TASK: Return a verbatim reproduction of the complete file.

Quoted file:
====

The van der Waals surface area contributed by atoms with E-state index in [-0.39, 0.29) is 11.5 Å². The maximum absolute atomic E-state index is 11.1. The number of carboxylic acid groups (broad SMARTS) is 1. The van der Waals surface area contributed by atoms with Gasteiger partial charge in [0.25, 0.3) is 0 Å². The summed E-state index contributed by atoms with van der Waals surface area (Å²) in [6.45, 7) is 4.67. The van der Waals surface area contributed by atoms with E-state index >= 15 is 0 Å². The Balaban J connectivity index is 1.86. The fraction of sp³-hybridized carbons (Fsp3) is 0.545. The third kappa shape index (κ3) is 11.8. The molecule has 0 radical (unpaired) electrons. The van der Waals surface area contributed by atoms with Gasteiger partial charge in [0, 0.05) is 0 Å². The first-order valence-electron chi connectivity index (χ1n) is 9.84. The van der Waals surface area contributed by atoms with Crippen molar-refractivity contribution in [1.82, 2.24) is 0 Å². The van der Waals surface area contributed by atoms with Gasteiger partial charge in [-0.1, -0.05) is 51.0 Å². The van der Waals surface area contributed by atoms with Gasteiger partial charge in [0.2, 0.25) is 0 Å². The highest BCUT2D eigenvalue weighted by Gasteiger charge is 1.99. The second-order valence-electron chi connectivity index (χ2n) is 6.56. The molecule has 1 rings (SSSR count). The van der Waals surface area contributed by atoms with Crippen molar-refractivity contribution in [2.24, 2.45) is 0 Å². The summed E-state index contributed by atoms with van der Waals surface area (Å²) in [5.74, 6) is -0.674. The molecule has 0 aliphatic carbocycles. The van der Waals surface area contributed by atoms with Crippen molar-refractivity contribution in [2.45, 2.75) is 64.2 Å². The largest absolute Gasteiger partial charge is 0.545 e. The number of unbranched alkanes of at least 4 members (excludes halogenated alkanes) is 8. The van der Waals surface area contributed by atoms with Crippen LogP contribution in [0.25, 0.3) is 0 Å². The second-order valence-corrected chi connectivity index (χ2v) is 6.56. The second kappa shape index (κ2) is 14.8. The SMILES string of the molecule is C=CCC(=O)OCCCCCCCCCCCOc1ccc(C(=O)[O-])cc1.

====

The van der Waals surface area contributed by atoms with E-state index in [-0.39, 0.29) is 11.5 Å². The maximum absolute atomic E-state index is 11.1. The number of carboxylic acid groups (broad SMARTS) is 1. The van der Waals surface area contributed by atoms with Gasteiger partial charge in [0.25, 0.3) is 0 Å². The summed E-state index contributed by atoms with van der Waals surface area (Å²) in [6.45, 7) is 4.67. The van der Waals surface area contributed by atoms with E-state index >= 15 is 0 Å². The Balaban J connectivity index is 1.86. The fraction of sp³-hybridized carbons (Fsp3) is 0.545. The third kappa shape index (κ3) is 11.8. The molecule has 0 radical (unpaired) electrons. The van der Waals surface area contributed by atoms with Gasteiger partial charge in [0, 0.05) is 0 Å². The first-order valence-electron chi connectivity index (χ1n) is 9.84. The van der Waals surface area contributed by atoms with Crippen molar-refractivity contribution in [1.82, 2.24) is 0 Å². The van der Waals surface area contributed by atoms with Gasteiger partial charge in [-0.1, -0.05) is 51.0 Å². The van der Waals surface area contributed by atoms with Gasteiger partial charge in [0.2, 0.25) is 0 Å². The highest BCUT2D eigenvalue weighted by Gasteiger charge is 1.99. The second-order valence-electron chi connectivity index (χ2n) is 6.56. The molecule has 1 rings (SSSR count). The van der Waals surface area contributed by atoms with Crippen molar-refractivity contribution in [2.24, 2.45) is 0 Å². The summed E-state index contributed by atoms with van der Waals surface area (Å²) in [5.74, 6) is -0.674. The molecule has 0 aliphatic carbocycles. The van der Waals surface area contributed by atoms with Crippen molar-refractivity contribution in [2.45, 2.75) is 64.2 Å². The largest absolute Gasteiger partial charge is 0.545 e. The number of unbranched alkanes of at least 4 members (excludes halogenated alkanes) is 8. The van der Waals surface area contributed by atoms with Crippen LogP contribution in [0.25, 0.3) is 0 Å². The second-order valence-corrected chi connectivity index (χ2v) is 6.56. The second kappa shape index (κ2) is 14.8. The SMILES string of the molecule is C=CCC(=O)OCCCCCCCCCCCOc1ccc(C(=O)[O-])cc1.